Judge Alonzo Harris imposed the sentence on Thursday morning after first considering, then dismissing Savoy’s motion for a new trial.
He was convicted in February of one count of second-degree kidnapping and one count of aggravated flight. The jury did not convict on two other kidnapping counts.
Savoy snatched his estranged wife from the shower in her Eunice home in December 2006, throwing her and her two daughters into a car and fleeing.
Eunice police, soon joined by parish, state and other cities’ officers, pursued him across the parish until he stopped and jumped off the bridge. He was captured the next month and has been in and out of 27th District Court since.
His fifth attorney, Suzanne DeMahy of New Iberia, argued that Savoy was convicted on the basis of hearsay evidence -- statements made by the wife to officers following the chase.
She said Savoy did not have the opportunity to confront her either by deposition or in trial testimony, a violation of his rights and a prejudicial trial error.
Prosecutor Glen Marcantel, noting the wife refused to testify out of fear for her safety, said her initial statement to officers qualified under the exception to hearsay rule and as an “excited utterance.”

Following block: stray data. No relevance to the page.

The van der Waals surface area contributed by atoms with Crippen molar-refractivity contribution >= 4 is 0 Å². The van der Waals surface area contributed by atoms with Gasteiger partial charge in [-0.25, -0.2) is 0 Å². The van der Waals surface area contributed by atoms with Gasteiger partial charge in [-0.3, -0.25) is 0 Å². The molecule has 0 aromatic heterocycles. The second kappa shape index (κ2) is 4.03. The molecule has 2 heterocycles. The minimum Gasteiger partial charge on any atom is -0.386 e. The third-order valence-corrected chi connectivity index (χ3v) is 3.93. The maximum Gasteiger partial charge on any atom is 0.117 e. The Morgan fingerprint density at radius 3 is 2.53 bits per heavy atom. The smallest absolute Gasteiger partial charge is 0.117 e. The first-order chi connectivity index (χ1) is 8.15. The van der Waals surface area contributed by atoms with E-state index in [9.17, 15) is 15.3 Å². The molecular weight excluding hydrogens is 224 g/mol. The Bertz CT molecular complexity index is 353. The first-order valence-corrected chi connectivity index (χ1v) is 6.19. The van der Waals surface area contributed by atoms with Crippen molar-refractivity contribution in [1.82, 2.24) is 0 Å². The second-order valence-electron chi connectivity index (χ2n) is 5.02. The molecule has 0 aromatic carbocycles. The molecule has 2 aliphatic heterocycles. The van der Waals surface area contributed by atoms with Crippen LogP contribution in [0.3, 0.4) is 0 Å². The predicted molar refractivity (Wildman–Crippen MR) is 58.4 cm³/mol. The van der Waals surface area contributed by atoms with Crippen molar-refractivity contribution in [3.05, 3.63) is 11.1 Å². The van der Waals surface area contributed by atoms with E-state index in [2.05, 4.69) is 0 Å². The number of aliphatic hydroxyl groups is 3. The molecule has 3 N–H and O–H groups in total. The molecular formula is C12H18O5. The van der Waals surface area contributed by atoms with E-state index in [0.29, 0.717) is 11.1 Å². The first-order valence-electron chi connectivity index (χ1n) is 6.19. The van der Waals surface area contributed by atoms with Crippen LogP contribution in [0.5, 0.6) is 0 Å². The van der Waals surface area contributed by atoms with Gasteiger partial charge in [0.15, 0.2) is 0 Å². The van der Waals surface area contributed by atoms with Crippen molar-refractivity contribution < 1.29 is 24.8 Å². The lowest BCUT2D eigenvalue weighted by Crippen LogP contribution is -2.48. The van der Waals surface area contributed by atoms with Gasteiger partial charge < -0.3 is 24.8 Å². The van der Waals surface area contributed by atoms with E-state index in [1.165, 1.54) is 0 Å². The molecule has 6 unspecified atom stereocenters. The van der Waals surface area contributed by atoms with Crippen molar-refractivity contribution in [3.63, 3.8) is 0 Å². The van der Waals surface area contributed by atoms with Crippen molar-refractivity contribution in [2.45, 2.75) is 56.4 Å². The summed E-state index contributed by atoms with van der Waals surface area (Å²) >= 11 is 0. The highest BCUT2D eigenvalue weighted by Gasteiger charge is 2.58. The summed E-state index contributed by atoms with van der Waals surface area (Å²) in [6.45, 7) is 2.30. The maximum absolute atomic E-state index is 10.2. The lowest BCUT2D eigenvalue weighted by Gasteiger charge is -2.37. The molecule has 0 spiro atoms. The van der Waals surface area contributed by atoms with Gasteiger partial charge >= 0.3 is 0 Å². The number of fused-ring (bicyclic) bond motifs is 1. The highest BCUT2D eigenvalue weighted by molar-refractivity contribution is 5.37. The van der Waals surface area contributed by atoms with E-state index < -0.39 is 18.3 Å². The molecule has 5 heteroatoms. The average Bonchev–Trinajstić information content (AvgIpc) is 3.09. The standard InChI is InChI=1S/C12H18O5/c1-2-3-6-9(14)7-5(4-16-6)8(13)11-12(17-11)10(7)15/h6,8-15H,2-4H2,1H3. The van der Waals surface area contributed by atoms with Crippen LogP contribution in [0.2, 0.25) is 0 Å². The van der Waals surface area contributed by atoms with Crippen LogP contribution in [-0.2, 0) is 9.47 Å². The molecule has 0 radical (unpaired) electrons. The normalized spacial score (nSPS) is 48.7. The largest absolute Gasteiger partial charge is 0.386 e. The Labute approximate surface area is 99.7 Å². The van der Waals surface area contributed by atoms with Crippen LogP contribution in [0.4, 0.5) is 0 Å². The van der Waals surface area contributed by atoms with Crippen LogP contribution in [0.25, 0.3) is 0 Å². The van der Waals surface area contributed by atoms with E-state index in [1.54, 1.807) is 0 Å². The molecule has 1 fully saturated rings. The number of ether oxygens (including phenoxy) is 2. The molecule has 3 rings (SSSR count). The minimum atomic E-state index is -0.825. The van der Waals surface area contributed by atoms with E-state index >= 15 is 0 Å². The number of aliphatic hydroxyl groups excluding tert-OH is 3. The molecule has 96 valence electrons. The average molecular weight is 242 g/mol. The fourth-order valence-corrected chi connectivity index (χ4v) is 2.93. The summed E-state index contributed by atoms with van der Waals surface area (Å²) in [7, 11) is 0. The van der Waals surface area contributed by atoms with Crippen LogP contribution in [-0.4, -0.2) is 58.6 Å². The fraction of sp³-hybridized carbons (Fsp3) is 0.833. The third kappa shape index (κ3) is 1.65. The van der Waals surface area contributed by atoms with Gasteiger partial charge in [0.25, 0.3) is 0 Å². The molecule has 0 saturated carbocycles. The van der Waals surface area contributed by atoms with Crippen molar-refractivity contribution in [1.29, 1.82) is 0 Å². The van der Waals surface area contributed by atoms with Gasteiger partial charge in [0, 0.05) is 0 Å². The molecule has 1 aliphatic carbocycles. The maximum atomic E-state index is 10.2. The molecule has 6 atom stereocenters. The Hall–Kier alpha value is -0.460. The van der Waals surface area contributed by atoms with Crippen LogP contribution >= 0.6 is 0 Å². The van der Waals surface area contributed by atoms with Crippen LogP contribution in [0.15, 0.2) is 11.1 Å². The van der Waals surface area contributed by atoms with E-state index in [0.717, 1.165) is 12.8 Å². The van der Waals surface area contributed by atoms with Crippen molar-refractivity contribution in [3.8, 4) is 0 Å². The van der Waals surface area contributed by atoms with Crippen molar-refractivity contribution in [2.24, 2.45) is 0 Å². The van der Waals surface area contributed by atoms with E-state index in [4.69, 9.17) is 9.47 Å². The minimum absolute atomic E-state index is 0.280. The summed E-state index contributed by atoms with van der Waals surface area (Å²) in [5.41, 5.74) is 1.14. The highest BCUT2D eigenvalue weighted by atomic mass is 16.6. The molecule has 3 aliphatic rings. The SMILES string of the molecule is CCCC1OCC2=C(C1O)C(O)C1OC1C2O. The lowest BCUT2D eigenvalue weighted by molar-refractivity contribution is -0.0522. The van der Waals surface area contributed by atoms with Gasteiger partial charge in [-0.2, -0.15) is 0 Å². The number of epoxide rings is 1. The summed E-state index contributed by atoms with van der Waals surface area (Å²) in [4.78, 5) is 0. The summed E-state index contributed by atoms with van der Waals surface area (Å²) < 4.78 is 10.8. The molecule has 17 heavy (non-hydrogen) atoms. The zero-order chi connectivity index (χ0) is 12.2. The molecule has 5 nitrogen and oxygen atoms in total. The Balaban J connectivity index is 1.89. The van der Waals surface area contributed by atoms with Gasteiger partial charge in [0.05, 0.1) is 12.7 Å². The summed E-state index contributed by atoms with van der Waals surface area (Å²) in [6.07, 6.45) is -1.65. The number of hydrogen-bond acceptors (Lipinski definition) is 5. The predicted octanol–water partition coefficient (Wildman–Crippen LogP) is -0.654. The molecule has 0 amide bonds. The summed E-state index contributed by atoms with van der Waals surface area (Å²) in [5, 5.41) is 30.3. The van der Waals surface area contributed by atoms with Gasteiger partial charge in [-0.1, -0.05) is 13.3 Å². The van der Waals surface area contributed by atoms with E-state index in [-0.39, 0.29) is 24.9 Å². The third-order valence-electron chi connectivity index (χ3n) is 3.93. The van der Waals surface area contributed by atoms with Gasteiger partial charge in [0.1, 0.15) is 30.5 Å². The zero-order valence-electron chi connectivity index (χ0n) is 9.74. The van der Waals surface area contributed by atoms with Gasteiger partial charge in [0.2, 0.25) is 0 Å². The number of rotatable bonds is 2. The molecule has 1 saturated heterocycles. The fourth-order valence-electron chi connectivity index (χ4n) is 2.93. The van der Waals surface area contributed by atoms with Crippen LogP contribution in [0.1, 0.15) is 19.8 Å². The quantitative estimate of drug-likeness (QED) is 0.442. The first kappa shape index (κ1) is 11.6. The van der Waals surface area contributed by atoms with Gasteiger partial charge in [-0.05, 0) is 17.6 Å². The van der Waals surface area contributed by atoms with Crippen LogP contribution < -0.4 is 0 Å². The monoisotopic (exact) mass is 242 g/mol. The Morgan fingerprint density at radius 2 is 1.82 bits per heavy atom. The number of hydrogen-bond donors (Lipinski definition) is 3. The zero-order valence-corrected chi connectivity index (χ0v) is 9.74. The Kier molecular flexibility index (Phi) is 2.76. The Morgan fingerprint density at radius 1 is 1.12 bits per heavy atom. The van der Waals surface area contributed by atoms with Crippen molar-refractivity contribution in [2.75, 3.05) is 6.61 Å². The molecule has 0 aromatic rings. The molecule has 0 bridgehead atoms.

Harris denied the motion for new trial, then imposed his sentence.
He noted that the pre-sentence investigation revealed the wife continues to live in fear of Savoy and that the daughters are suffering continuing effects from the crime.
The chase was a horrifying experience for the victims, based on the screams, crying and other noises heard on a 911 tape, the result of a cell phone being on in the vehicle without the kidnapper’s knowledge.
At one point, the sound of 18-wheeler horns is heard as they swerve to avoid Savoy’s driving straight at them.
Savoy’s mother testified that she relies on him to assist her at her home due to a medical condition, and that he is also depended upon to get his father to Houston for follow-up treatment from a lung transplant.